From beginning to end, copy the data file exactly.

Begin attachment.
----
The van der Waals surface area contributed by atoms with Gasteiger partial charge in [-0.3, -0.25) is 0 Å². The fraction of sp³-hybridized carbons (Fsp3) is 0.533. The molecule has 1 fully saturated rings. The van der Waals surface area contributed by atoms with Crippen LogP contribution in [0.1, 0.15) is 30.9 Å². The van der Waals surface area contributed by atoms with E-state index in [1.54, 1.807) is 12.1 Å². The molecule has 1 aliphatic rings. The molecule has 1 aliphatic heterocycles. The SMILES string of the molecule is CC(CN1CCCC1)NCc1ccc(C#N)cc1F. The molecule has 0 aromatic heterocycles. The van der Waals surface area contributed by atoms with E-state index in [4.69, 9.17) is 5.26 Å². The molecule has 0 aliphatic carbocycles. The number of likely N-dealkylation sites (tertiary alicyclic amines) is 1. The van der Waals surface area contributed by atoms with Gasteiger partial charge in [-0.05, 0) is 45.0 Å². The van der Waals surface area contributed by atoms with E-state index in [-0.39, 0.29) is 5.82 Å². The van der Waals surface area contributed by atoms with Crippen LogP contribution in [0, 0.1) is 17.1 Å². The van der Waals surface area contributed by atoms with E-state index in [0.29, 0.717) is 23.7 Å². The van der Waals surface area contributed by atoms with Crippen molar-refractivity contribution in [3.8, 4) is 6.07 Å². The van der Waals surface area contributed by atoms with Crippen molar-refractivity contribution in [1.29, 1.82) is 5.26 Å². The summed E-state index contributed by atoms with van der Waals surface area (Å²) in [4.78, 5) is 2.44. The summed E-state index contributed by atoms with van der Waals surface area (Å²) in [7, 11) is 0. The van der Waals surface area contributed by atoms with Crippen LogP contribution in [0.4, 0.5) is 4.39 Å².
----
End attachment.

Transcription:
The van der Waals surface area contributed by atoms with Gasteiger partial charge in [-0.3, -0.25) is 0 Å². The fraction of sp³-hybridized carbons (Fsp3) is 0.533. The molecule has 1 fully saturated rings. The van der Waals surface area contributed by atoms with Crippen LogP contribution in [0.1, 0.15) is 30.9 Å². The van der Waals surface area contributed by atoms with E-state index in [1.54, 1.807) is 12.1 Å². The molecule has 1 aliphatic rings. The molecule has 1 aliphatic heterocycles. The SMILES string of the molecule is CC(CN1CCCC1)NCc1ccc(C#N)cc1F. The molecule has 0 aromatic heterocycles. The van der Waals surface area contributed by atoms with E-state index in [4.69, 9.17) is 5.26 Å². The molecule has 0 aliphatic carbocycles. The number of likely N-dealkylation sites (tertiary alicyclic amines) is 1. The van der Waals surface area contributed by atoms with Gasteiger partial charge in [-0.05, 0) is 45.0 Å². The van der Waals surface area contributed by atoms with E-state index in [-0.39, 0.29) is 5.82 Å². The van der Waals surface area contributed by atoms with Crippen LogP contribution in [0, 0.1) is 17.1 Å². The van der Waals surface area contributed by atoms with E-state index in [0.29, 0.717) is 23.7 Å². The van der Waals surface area contributed by atoms with Crippen molar-refractivity contribution in [3.8, 4) is 6.07 Å². The van der Waals surface area contributed by atoms with Crippen molar-refractivity contribution in [1.29, 1.82) is 5.26 Å². The summed E-state index contributed by atoms with van der Waals surface area (Å²) in [4.78, 5) is 2.44. The summed E-state index contributed by atoms with van der Waals surface area (Å²) in [7, 11) is 0. The van der Waals surface area contributed by atoms with Crippen LogP contribution in [0.4, 0.5) is 4.39 Å².